Delayed Sleep Phase

Are you a night owl? Most of us can pull the occasional all-nighter, but approximately three in 2,000 adults, and 7-16% of teenagers, have trouble falling asleep within two hours of what’s considered a “normal” bedtime. This is a condition doctors call delayed sleep phase (DSP) syndrome, which interferes with a person’s internal clock, or circadian rhythm.

What can be done about it? Two of the most common treatments include:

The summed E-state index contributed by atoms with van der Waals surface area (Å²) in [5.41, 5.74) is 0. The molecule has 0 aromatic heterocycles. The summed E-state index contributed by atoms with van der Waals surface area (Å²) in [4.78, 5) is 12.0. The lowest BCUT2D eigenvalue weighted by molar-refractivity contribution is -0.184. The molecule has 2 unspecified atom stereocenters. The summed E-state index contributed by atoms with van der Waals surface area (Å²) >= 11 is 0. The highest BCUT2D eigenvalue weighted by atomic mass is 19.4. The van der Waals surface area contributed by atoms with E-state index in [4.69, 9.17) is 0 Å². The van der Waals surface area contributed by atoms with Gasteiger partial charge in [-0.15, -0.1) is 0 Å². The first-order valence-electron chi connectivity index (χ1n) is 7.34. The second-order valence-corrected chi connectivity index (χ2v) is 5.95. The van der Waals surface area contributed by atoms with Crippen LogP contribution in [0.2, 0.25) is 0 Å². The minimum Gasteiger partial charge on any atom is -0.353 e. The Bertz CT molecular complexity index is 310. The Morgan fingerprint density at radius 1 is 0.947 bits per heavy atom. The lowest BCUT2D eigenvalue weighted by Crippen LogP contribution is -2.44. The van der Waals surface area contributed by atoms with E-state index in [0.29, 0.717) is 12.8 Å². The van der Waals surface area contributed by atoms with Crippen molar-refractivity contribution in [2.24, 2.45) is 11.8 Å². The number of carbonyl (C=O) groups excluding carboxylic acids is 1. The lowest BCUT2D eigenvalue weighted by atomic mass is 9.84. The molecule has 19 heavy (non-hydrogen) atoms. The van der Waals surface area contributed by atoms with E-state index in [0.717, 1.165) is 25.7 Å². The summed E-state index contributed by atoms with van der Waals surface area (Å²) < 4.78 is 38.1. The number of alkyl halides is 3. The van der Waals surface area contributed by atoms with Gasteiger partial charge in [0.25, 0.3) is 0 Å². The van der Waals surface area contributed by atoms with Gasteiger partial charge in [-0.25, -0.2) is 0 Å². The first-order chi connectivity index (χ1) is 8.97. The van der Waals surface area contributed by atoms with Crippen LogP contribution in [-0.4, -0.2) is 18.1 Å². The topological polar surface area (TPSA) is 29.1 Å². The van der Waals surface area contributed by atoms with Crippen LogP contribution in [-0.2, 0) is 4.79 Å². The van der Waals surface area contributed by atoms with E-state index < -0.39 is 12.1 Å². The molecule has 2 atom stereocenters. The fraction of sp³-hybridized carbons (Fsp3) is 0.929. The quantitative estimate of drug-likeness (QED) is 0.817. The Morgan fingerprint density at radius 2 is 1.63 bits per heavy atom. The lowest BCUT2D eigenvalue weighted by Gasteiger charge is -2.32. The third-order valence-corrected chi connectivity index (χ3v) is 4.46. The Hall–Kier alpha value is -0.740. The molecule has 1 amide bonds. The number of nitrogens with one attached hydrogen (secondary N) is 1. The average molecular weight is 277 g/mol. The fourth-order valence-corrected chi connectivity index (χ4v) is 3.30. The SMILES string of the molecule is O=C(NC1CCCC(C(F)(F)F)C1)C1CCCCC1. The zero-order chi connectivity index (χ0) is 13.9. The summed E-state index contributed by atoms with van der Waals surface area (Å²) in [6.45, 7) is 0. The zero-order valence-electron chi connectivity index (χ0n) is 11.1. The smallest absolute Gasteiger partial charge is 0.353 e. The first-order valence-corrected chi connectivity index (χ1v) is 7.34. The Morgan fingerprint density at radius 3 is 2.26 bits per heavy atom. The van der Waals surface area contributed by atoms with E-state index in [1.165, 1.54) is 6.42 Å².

Light/darkness therapy. Avoid bright lights for up to two hours before going to bed. Turn on the lights as soon as you wake up, or get outside as quickly as possible to trigger a sense of wakefulness in your body.

Chronotherapy. Try resetting your body’s schedule by gradually adjusting your bedtime by 15-30 minutes each night, and get up earlier by the same amount of time. Another strategy is to stay up all night, then go to bed an hour earlier than normal on the next night, and maintain that bedtime for a week. Repeat weekly until you’re on a regular schedule.


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